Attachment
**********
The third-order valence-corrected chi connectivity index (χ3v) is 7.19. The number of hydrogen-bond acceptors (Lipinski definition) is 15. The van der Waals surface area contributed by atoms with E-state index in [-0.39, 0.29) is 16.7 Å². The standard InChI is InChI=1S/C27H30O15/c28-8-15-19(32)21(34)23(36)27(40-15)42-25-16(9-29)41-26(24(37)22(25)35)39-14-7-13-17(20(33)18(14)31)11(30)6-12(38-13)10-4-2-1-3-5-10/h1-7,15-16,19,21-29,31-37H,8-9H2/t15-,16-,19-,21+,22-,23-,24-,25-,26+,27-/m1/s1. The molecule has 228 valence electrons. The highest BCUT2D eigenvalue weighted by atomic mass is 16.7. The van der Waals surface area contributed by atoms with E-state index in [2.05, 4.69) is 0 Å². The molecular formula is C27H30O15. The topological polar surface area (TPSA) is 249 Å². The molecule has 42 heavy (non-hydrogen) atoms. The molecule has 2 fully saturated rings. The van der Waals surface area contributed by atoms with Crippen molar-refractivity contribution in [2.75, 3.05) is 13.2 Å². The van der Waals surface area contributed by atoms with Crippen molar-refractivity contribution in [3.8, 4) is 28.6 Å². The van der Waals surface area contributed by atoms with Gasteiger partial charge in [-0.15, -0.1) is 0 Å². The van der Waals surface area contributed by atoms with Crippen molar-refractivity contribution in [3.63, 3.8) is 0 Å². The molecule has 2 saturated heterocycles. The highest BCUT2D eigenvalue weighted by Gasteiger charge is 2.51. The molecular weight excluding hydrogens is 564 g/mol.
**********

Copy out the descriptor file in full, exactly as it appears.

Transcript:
The third-order valence-corrected chi connectivity index (χ3v) is 7.19. The number of hydrogen-bond acceptors (Lipinski definition) is 15. The van der Waals surface area contributed by atoms with E-state index in [-0.39, 0.29) is 16.7 Å². The standard InChI is InChI=1S/C27H30O15/c28-8-15-19(32)21(34)23(36)27(40-15)42-25-16(9-29)41-26(24(37)22(25)35)39-14-7-13-17(20(33)18(14)31)11(30)6-12(38-13)10-4-2-1-3-5-10/h1-7,15-16,19,21-29,31-37H,8-9H2/t15-,16-,19-,21+,22-,23-,24-,25-,26+,27-/m1/s1. The molecule has 228 valence electrons. The highest BCUT2D eigenvalue weighted by atomic mass is 16.7. The van der Waals surface area contributed by atoms with E-state index in [2.05, 4.69) is 0 Å². The molecular formula is C27H30O15. The topological polar surface area (TPSA) is 249 Å². The molecule has 42 heavy (non-hydrogen) atoms. The molecule has 2 fully saturated rings. The van der Waals surface area contributed by atoms with Crippen molar-refractivity contribution in [2.75, 3.05) is 13.2 Å². The van der Waals surface area contributed by atoms with Crippen molar-refractivity contribution in [3.8, 4) is 28.6 Å². The van der Waals surface area contributed by atoms with Gasteiger partial charge in [-0.15, -0.1) is 0 Å². The van der Waals surface area contributed by atoms with Crippen molar-refractivity contribution in [3.63, 3.8) is 0 Å². The molecule has 2 saturated heterocycles. The highest BCUT2D eigenvalue weighted by Gasteiger charge is 2.51. The molecular weight excluding hydrogens is 564 g/mol.